The Health Department did not respond before press time. This will be updated if and when they do.

And another major implementation misstep will be corrected in the second phase, Lerma said. The program neglected to carve out compensation for community partners, causing them to spread out staff and resources to carry out their end in making calls. 

For example, Alison Chan, who already oversaw 13 programs at Self-Help for the Elderly, was the only person dedicated to Right to Recover. “I don’t want to really use up too much of my staff’s time. It’s time-consuming,” Chan said, who still had pending applicants in October. 

Hospitality House had only three staff on it, including Jackson. Mission Economic Development Agency was another major partner in charge of $900,000, and had a small team that made calls three days a week and delivered money two days a week. 

“I think it was just figuring out the best process. The devil is really in the details,” said Ernesto Martinez, who handles Right to Recover for MEDA. “We have gotten much better at getting through that, but those are the key improvement areas that we are getting to right now.”

Lerma said for the new $2 million, participating partners will receive about $100,000 in administrative fees. “We really aim to fill in the gaps and make it more efficient,” he said. It will also help another approximately 1,550 people before it’s exhausted. 

Though the first round had kinks, it also helped some of the city’s most vulnerable. Some 70 percent of recipients lived in underserved neighborhoods and 64 percent spoke Spanish as a first language, which indicates that the money reached who it was intended for.  

This new and improved process seems to be working. Eleven out of 14 people referred at the 16th Street pop-up in late September got their money by Oct. 6, Jones said. 

“The Department of Health referred 4,000 people, it’s humbling,” Jones said. “I shouldn’t be kicking and screaming, but you have to keep advocating for solutions.” 

This is welcome news for families who are missing work and are waiting for that money, like a Mission woman Jackson met at Hospitality House. 

Jackson called her about Right to Recover in late August, about two weeks after her diagnosis. Both her kids and her husband, tested positive. Neither she, a fast-food worker, nor her husband  a construction worker, were working.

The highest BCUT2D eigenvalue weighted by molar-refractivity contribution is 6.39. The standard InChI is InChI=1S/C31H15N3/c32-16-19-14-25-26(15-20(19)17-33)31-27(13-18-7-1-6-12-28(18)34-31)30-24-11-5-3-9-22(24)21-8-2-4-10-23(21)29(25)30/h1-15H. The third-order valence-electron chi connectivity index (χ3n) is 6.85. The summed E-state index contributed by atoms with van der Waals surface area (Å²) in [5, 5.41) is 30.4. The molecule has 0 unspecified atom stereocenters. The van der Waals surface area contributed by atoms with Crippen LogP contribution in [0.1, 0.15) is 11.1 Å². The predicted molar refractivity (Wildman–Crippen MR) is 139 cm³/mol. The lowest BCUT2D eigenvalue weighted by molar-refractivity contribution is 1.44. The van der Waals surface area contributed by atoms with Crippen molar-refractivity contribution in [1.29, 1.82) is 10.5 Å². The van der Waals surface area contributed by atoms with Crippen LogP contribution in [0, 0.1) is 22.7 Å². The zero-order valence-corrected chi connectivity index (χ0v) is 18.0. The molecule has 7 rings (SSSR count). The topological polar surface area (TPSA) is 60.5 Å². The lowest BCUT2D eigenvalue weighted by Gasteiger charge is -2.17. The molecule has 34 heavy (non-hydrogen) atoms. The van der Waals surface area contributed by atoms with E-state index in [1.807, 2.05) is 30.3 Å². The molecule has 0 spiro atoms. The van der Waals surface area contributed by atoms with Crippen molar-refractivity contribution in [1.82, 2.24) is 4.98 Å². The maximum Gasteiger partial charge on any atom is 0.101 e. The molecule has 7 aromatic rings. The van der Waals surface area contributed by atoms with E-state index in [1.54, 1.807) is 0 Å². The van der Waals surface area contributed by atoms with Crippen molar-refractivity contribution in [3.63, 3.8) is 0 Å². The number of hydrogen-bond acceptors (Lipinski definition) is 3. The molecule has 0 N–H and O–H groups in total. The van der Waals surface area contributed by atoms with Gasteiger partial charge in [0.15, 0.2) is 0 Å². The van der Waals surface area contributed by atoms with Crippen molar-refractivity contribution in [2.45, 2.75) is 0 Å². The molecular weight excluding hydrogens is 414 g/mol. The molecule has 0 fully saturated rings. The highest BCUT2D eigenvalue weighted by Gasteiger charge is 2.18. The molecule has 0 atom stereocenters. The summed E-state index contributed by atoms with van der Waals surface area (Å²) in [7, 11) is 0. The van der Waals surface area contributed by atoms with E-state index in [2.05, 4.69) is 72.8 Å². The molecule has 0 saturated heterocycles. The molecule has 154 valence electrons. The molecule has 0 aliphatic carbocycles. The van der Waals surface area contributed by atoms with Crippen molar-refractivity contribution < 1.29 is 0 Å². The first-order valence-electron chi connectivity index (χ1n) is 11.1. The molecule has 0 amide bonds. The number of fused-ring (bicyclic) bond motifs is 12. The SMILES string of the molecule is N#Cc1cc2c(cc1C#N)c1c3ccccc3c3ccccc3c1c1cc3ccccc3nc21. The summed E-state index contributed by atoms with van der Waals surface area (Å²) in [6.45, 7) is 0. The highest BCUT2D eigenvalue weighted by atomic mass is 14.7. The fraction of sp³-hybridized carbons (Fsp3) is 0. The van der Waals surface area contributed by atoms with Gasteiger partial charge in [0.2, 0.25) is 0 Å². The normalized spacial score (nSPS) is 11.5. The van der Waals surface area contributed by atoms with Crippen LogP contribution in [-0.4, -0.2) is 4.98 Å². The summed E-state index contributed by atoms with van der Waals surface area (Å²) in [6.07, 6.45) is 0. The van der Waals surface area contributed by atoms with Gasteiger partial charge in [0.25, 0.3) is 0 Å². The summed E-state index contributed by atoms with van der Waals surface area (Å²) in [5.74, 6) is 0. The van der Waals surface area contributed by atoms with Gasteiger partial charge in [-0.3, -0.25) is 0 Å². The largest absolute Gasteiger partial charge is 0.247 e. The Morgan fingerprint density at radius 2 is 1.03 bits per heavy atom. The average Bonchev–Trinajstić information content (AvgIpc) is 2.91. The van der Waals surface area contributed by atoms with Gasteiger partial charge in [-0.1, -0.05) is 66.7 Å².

“She owed $6,000 in rent, and showed us text messages between her and her landlord [explaining] she was waiting for the $1,200,” Jackson recalled.“She was like it’ll be here this week, it’ll be here this week.”

She was grateful to pick up the money in mid-September. 

If you would like to donate to the city’s Give2SF fund that supports programs like Right to Recover, do so here.

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REPORTER. Annika Hom is our inequality reporter through our partnership with Report for America. Annika was born and raised in the Bay Area. She previously interned at SF Weekly and the Boston Globe where she focused on local news and immigration. She is a proud Chinese and Filipina American. She has a twin brother that (contrary to soap opera tropes) is not evil.

Follow her on Twitter at @AnnikaHom.

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  1. “The program neglected to carve out compensation for community partners, causing them to spread out staff and resources to carry out their end in making calls. ”

    AH – lest we forget the community partners, established non-profits with their own funding streams (MEDA) skimming some cream off the top for funds meant for those in need.

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    1. Hi Booradley,

      Thanks for reading. Actually, none of the community partners involved with Right to Recover in the first phase received compensation at all multiple sources have told me. This is why administrative fees will be added in the second round, so these groups and hyper-focus on the program (and so employees can continue to be paid for extra work on top of their normal work).


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      1. Thanks Anika! I guess I’m naive in thinking these groups would have prioritized getting payments to those in need, otherwise, why sign up to help distribute the funds.